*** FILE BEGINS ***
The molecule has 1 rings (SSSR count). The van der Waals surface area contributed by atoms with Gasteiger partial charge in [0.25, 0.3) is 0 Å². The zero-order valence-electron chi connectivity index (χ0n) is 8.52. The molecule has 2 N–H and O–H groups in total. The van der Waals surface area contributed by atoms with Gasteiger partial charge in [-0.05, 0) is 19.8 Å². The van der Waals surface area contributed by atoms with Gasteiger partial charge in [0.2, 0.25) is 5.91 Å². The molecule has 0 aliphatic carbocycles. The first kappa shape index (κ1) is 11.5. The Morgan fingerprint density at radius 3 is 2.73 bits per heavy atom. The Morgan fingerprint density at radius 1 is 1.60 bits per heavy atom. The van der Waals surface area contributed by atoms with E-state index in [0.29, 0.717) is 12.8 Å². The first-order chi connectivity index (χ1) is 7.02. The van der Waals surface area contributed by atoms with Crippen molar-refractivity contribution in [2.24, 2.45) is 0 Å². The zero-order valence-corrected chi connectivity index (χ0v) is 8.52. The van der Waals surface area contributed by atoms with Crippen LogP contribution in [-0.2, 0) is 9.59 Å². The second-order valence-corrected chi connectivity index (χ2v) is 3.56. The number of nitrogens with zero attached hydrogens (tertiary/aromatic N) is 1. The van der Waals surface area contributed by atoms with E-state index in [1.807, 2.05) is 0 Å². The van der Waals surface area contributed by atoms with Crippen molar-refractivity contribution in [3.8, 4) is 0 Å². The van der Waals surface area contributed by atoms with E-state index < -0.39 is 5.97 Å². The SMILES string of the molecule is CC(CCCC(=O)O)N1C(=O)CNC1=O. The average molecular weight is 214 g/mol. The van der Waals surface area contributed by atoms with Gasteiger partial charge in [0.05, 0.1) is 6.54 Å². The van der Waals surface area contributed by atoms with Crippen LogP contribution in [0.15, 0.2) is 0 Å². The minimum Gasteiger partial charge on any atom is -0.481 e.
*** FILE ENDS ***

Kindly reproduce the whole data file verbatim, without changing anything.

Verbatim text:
The molecule has 1 rings (SSSR count). The van der Waals surface area contributed by atoms with Gasteiger partial charge in [0.25, 0.3) is 0 Å². The zero-order valence-electron chi connectivity index (χ0n) is 8.52. The molecule has 2 N–H and O–H groups in total. The van der Waals surface area contributed by atoms with Gasteiger partial charge in [-0.05, 0) is 19.8 Å². The van der Waals surface area contributed by atoms with Gasteiger partial charge in [0.2, 0.25) is 5.91 Å². The molecule has 0 aliphatic carbocycles. The first kappa shape index (κ1) is 11.5. The Morgan fingerprint density at radius 3 is 2.73 bits per heavy atom. The Morgan fingerprint density at radius 1 is 1.60 bits per heavy atom. The van der Waals surface area contributed by atoms with E-state index in [0.29, 0.717) is 12.8 Å². The first-order chi connectivity index (χ1) is 7.02. The van der Waals surface area contributed by atoms with Crippen molar-refractivity contribution in [2.24, 2.45) is 0 Å². The zero-order valence-corrected chi connectivity index (χ0v) is 8.52. The van der Waals surface area contributed by atoms with Crippen LogP contribution in [-0.2, 0) is 9.59 Å². The second-order valence-corrected chi connectivity index (χ2v) is 3.56. The number of nitrogens with zero attached hydrogens (tertiary/aromatic N) is 1. The van der Waals surface area contributed by atoms with E-state index in [1.807, 2.05) is 0 Å². The van der Waals surface area contributed by atoms with Crippen molar-refractivity contribution in [3.8, 4) is 0 Å². The van der Waals surface area contributed by atoms with E-state index < -0.39 is 5.97 Å². The SMILES string of the molecule is CC(CCCC(=O)O)N1C(=O)CNC1=O. The average molecular weight is 214 g/mol. The van der Waals surface area contributed by atoms with Gasteiger partial charge in [0.05, 0.1) is 6.54 Å². The van der Waals surface area contributed by atoms with Crippen LogP contribution in [0.15, 0.2) is 0 Å². The minimum Gasteiger partial charge on any atom is -0.481 e.